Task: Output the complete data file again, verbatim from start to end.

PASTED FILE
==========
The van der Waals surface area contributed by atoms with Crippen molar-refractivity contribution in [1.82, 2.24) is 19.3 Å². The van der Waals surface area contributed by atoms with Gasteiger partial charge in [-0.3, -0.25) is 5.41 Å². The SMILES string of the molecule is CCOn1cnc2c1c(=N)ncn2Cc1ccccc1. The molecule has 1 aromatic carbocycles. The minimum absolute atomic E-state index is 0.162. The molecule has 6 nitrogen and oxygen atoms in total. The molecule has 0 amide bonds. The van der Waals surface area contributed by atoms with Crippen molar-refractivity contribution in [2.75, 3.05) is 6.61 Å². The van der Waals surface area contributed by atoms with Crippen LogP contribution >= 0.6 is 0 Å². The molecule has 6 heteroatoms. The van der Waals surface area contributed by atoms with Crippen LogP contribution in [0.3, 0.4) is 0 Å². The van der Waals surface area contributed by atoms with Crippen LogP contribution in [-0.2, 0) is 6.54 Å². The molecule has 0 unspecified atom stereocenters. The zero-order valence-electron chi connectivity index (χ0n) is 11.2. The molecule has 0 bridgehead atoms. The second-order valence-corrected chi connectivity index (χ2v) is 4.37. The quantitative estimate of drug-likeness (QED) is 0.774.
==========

The van der Waals surface area contributed by atoms with Crippen molar-refractivity contribution in [1.82, 2.24) is 19.3 Å². The van der Waals surface area contributed by atoms with Gasteiger partial charge in [-0.3, -0.25) is 5.41 Å². The SMILES string of the molecule is CCOn1cnc2c1c(=N)ncn2Cc1ccccc1. The molecule has 1 aromatic carbocycles. The minimum absolute atomic E-state index is 0.162. The molecule has 6 nitrogen and oxygen atoms in total. The molecule has 0 amide bonds. The van der Waals surface area contributed by atoms with Crippen molar-refractivity contribution in [2.75, 3.05) is 6.61 Å². The van der Waals surface area contributed by atoms with Crippen LogP contribution >= 0.6 is 0 Å². The molecule has 6 heteroatoms. The van der Waals surface area contributed by atoms with Crippen LogP contribution in [0.3, 0.4) is 0 Å². The van der Waals surface area contributed by atoms with Crippen LogP contribution in [-0.2, 0) is 6.54 Å². The molecule has 0 unspecified atom stereocenters. The zero-order valence-electron chi connectivity index (χ0n) is 11.2. The molecule has 0 bridgehead atoms. The second-order valence-corrected chi connectivity index (χ2v) is 4.37. The quantitative estimate of drug-likeness (QED) is 0.774.